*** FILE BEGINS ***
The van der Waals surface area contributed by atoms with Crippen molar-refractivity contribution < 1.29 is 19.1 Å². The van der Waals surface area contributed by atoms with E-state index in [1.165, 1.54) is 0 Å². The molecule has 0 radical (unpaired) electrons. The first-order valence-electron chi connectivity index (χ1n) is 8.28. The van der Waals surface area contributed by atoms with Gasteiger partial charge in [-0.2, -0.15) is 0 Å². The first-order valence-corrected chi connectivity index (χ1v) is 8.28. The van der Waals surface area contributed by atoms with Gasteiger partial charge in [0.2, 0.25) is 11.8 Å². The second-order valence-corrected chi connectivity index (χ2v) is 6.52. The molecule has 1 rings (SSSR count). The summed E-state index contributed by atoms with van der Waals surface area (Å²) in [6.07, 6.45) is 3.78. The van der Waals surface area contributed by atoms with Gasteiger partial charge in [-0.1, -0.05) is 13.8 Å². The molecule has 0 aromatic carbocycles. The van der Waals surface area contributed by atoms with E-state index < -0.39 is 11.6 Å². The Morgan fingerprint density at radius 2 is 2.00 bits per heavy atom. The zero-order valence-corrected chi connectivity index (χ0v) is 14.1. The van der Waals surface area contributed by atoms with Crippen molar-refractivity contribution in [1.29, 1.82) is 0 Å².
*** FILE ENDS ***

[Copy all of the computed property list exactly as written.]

The van der Waals surface area contributed by atoms with Crippen molar-refractivity contribution < 1.29 is 19.1 Å². The van der Waals surface area contributed by atoms with E-state index in [1.165, 1.54) is 0 Å². The molecule has 0 radical (unpaired) electrons. The first-order valence-electron chi connectivity index (χ1n) is 8.28. The van der Waals surface area contributed by atoms with Gasteiger partial charge in [-0.2, -0.15) is 0 Å². The first-order valence-corrected chi connectivity index (χ1v) is 8.28. The van der Waals surface area contributed by atoms with Gasteiger partial charge in [0.2, 0.25) is 11.8 Å². The second-order valence-corrected chi connectivity index (χ2v) is 6.52. The molecule has 1 rings (SSSR count). The summed E-state index contributed by atoms with van der Waals surface area (Å²) in [6.07, 6.45) is 3.78. The van der Waals surface area contributed by atoms with Gasteiger partial charge in [-0.1, -0.05) is 13.8 Å². The molecule has 0 aromatic carbocycles. The van der Waals surface area contributed by atoms with E-state index < -0.39 is 11.6 Å². The Morgan fingerprint density at radius 2 is 2.00 bits per heavy atom. The zero-order valence-corrected chi connectivity index (χ0v) is 14.1. The van der Waals surface area contributed by atoms with Crippen molar-refractivity contribution in [1.29, 1.82) is 0 Å².